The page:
Adopted Children and Sexual Promiscuity
Already feeling confusion about their identity and validity, adopted teens are doubly impacted by growing feelings of abandonment by their birth parents. It can lead them to inappropriately attach themselves to another person sexually.
There are several catalysts for sexual promiscuity among adopted kids, above and beyond the normal temptations of the hyper-sexualized teen culture. Sex can temporarily satisfy an adopted teen’s craving for relationship, “belonging” and a connectedness to another person. Or, it can be an attempt to emulate and identify with their birth parents if they were also promiscuous. Or, they can view themselves as “damaged goods” and seek acceptance at any cost through giving themselves to someone else sexually.
Over the last few years we have seen a major shift…an increase in “disconnectedness” among the kids we work with, and especially among the adopted kids. The normal and powerful desire by all teens to fit in and “belong” comes to adopted young people at the same time they are dealing with a growing sense abandonment by their birth parents. Even kids who have been doing well may start having major issues as a result.
They start asking questions like “Where is my mom?” “Why would she abandon me?” “Where do I belong?” The result is confusion and a heightened sense of needing to belong and be connected to another person. The thought “Maybe there’s something wrong with me,” is common; and it can radiate out to impact their behavior, attitude, and every part of their lives — including their sexual activities.
Let me share with you this story of one of the young ladies now at Heartlight. She says, “It wasn’t a big deal when I was little. I was adopted as an infant, so the family I grew up in is the only family I had ever known. The trouble started when some kids at school asked, ‘Why are you different from your parents?’”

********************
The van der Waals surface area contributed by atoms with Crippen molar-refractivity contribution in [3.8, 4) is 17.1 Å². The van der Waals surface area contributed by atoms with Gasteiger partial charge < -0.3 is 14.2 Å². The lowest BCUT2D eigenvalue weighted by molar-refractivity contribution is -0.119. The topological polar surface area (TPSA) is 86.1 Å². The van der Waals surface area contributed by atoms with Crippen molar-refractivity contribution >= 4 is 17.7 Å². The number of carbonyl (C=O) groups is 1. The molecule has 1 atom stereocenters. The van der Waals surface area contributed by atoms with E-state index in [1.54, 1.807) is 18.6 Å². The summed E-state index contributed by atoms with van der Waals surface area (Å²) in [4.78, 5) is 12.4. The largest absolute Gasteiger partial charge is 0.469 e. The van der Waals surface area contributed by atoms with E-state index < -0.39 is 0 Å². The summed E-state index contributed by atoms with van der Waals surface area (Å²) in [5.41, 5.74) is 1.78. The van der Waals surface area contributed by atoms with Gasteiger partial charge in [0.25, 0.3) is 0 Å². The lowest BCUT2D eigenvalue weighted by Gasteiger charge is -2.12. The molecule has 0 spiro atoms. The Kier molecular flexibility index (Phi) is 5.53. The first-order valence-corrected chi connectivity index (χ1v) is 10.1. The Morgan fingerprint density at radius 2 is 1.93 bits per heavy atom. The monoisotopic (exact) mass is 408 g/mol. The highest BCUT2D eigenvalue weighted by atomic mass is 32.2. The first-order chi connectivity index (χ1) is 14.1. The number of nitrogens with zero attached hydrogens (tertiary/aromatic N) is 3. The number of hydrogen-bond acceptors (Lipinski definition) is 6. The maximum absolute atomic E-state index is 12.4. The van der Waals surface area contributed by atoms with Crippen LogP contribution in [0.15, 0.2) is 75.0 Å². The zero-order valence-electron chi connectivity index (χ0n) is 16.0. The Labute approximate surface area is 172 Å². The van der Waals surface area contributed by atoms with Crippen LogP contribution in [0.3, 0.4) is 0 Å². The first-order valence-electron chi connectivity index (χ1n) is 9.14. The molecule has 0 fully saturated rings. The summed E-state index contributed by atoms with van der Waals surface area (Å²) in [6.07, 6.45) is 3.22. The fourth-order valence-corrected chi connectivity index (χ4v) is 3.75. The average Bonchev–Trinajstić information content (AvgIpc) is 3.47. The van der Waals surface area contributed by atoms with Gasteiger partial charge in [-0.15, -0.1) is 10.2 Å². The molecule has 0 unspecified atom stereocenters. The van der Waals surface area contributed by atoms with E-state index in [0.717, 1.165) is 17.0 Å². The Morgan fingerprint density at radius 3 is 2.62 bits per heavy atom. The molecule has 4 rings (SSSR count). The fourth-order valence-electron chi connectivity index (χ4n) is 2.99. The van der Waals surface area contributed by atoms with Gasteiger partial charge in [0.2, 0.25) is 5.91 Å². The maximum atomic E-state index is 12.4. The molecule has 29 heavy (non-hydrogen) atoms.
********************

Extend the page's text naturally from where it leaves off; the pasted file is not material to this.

“That’s when I started struggling with my identity and questions about my birth parents like ‘What did they look like?’ and ‘Why did they give me up?’ It really bothered me. It started to eat away at me as I got older and especially when I found out that my birth mother gave me up because she wasn’t married. So, I became promiscuous myself, just like she had been.”
Her story is not unique. It’s not that adopted kids are guaranteed to spin out of control, but their need for identity is a major issue for them. It’s usually a temporary confusion, but it can have lasting consequences if they turn to sexuality as a way to belong. Parents of adopted kids need to have their radar tuned to this issue and address any signs of sexual promiscuity as soon as they appear.
On our radio program last weekend we discussed this issue in more detail. My guest, licensed clinical social worker Dee Dee Mayer said, “It’s important to be overtly open and honest about the truth. Being afraid to talk about sexual issues can lead to the opposite of what you want to create, which is safety and acceptance.” Her point is so important. Instead of a negative approach, with teens we need to approach sex from a positive standpoint as a great thing that’s worth waiting for.
What we have to make them understand is that such relationships are only a temporary substitute for the real thing. Yet at the same time, we have to be careful not to give them a wrong view of sex as something dirty or depraved. And it’s important to be proactive rather than reactive.
Don’t wait for things to start going wrong. Your adopted child will receive massive amounts of input and encouragement to display sexuality and participate in sex from their friends, media and their culture. So, you need to start early to give them a healthy view of sexuality, both as it relates to God’s design for their future and to their identity.
God doesn’t make mistakes. Sex is His design. It isn’t a wrong thing in and of itself; it is just something that has been taken outside His boundaries by our culture. Encourage your children to wait for the fullness of His plan and save sex for marriage. Encourage them to find their identity in the love the unfailing Heavenly Father has for them, as well as your love. You can help steer them through this difficult transition. And we’re here to help.
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